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Island Oktoberfest is just what the name suggests, Put-in-Bay's 19th annual fall beer fest (Oct. 13 &14). But it's not just for adults; it's a family weekend that islanders refer to as "homecoming." Local vendors will be serving up tasty samples from the Heineman Winery, established on the island in 1888. Restaurants will be ready with plenty of German specialties, including sauerbraten, spaetzle, brats, German potato salad, potato pancakes, apple dumplings, German chocolate cake, wiener schnitzel, red cabbage, and sausage. Both days feature live entertainment by the Maxx Band's "Fingers and Sticks German Band."
Go back in time to the pioneer era of the Western Reserve with the 18th Century Festival (Brecksville, Sept. 30). Filled with folk music, storytelling, candle dipping, butter churning, and wood block painting, the festival is perfect for a family outing. Take in the sounds of blacksmiths hammering away and gunfire flying in a re-creation of a 1777 battle between the Redcoats and the Brigade of the American Revolution. Mud in Yer Eye will be playing their danceable beat live. Other performances will demonstrate life of the era, including cooking and clothing, and there will be pony rides, food, and souvenirs.
In "Leaf Country, USA," otherwise known as Bainbridge, what kind of celebration would you expect other than the Fall Festival of Leaves? Held annually on the third weekend of October (19-21 this year), the weekend is packed with arts and crafts, entertainment, flea markets, midways, parades, tractor pulls, and more. The Queen of Paint Valley High will be crowned, a pet show will include both live and stuffed animals. On Sunday, there's a parade.
The most iconic fall food is the focus of Pumpkin Village at Mapleside Farms in Brunswick (weekends through Nov. 3). New this year is one of the entrance options, the Super Slide. The 250-foot slide takes you down the side of the hill and drops you in the middle of the village. There, you can take a tour on the Moo-Lar Express, a cow-themed tractor ride, or a traditional hayride. Kids can jump on a 70-foot pillow in Jump Park, scramble across rope in the Spider Web, climb the Rattlesnake Mountain wall, and crawl through the Snake Belly Tunnel into clubhouses. There's a seven-acre corn maze, which you can experience in the dark on Friday and Saturday nights – so bring a flashlight, or rent one there. And of course, there's the raison d'etre for the festival – a 25-acre pumpkin patch you can wander through to check out all 82 of the known varieties of pumpkin, and pick out some to carve and decorate.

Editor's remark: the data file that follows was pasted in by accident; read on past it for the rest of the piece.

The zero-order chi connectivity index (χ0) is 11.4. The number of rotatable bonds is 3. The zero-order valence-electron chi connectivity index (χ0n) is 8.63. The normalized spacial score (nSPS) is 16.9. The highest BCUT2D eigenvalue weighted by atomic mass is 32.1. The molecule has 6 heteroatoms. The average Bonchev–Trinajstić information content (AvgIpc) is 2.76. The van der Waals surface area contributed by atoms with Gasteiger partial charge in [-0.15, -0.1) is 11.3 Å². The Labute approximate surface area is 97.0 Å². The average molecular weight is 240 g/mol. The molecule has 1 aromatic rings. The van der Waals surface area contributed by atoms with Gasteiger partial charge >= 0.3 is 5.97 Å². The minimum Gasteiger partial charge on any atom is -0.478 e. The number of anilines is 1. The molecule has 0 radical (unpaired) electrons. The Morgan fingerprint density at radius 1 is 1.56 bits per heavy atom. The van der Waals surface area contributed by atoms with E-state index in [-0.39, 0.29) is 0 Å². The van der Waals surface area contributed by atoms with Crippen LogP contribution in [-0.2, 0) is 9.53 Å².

– Nikki Hunt
With baby boomers deep into nostalgia, it's hard to say whether Halloween is for adults or children. Either way, it's become a great excuse for institutions of every stripe to throw costume parties and special events that are fun for the whole family.